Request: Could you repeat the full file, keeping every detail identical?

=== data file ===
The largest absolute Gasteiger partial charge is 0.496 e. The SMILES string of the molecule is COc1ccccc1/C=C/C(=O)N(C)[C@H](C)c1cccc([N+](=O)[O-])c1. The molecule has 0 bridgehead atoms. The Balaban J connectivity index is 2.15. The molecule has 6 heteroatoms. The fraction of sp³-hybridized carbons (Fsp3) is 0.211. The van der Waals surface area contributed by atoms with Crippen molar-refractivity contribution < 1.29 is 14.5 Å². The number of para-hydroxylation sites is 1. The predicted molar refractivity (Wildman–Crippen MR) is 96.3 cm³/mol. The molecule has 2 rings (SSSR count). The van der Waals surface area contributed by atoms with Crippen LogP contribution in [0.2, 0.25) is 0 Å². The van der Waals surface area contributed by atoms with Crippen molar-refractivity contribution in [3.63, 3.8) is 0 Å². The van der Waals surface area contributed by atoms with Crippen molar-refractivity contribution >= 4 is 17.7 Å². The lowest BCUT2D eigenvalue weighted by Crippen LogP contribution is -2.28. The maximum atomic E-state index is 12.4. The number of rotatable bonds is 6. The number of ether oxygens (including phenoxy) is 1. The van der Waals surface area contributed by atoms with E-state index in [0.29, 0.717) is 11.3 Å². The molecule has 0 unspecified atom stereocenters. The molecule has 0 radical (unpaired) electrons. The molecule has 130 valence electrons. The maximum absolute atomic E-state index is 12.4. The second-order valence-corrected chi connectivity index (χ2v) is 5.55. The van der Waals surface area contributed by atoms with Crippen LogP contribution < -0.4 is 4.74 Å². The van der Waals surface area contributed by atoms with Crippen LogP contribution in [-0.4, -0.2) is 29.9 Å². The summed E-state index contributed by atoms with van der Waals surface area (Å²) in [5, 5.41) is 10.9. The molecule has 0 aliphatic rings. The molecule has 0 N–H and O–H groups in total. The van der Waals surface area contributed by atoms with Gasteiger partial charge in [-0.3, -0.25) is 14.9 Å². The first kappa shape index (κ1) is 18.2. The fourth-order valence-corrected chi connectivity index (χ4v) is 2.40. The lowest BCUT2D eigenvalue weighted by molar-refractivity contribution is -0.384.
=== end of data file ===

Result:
The largest absolute Gasteiger partial charge is 0.496 e. The SMILES string of the molecule is COc1ccccc1/C=C/C(=O)N(C)[C@H](C)c1cccc([N+](=O)[O-])c1. The molecule has 0 bridgehead atoms. The Balaban J connectivity index is 2.15. The molecule has 6 heteroatoms. The fraction of sp³-hybridized carbons (Fsp3) is 0.211. The van der Waals surface area contributed by atoms with Crippen molar-refractivity contribution < 1.29 is 14.5 Å². The number of para-hydroxylation sites is 1. The predicted molar refractivity (Wildman–Crippen MR) is 96.3 cm³/mol. The molecule has 2 rings (SSSR count). The van der Waals surface area contributed by atoms with Crippen LogP contribution in [0.2, 0.25) is 0 Å². The van der Waals surface area contributed by atoms with Crippen molar-refractivity contribution in [3.63, 3.8) is 0 Å². The van der Waals surface area contributed by atoms with Crippen molar-refractivity contribution >= 4 is 17.7 Å². The lowest BCUT2D eigenvalue weighted by Crippen LogP contribution is -2.28. The maximum atomic E-state index is 12.4. The number of rotatable bonds is 6. The number of ether oxygens (including phenoxy) is 1. The van der Waals surface area contributed by atoms with E-state index in [0.29, 0.717) is 11.3 Å². The molecule has 0 unspecified atom stereocenters. The molecule has 0 radical (unpaired) electrons. The molecule has 130 valence electrons. The maximum absolute atomic E-state index is 12.4. The second-order valence-corrected chi connectivity index (χ2v) is 5.55. The van der Waals surface area contributed by atoms with Crippen LogP contribution < -0.4 is 4.74 Å². The van der Waals surface area contributed by atoms with Crippen LogP contribution in [-0.4, -0.2) is 29.9 Å². The summed E-state index contributed by atoms with van der Waals surface area (Å²) in [5, 5.41) is 10.9. The molecule has 0 aliphatic rings. The molecule has 0 N–H and O–H groups in total. The van der Waals surface area contributed by atoms with Gasteiger partial charge in [-0.3, -0.25) is 14.9 Å². The first kappa shape index (κ1) is 18.2. The fourth-order valence-corrected chi connectivity index (χ4v) is 2.40. The lowest BCUT2D eigenvalue weighted by molar-refractivity contribution is -0.384.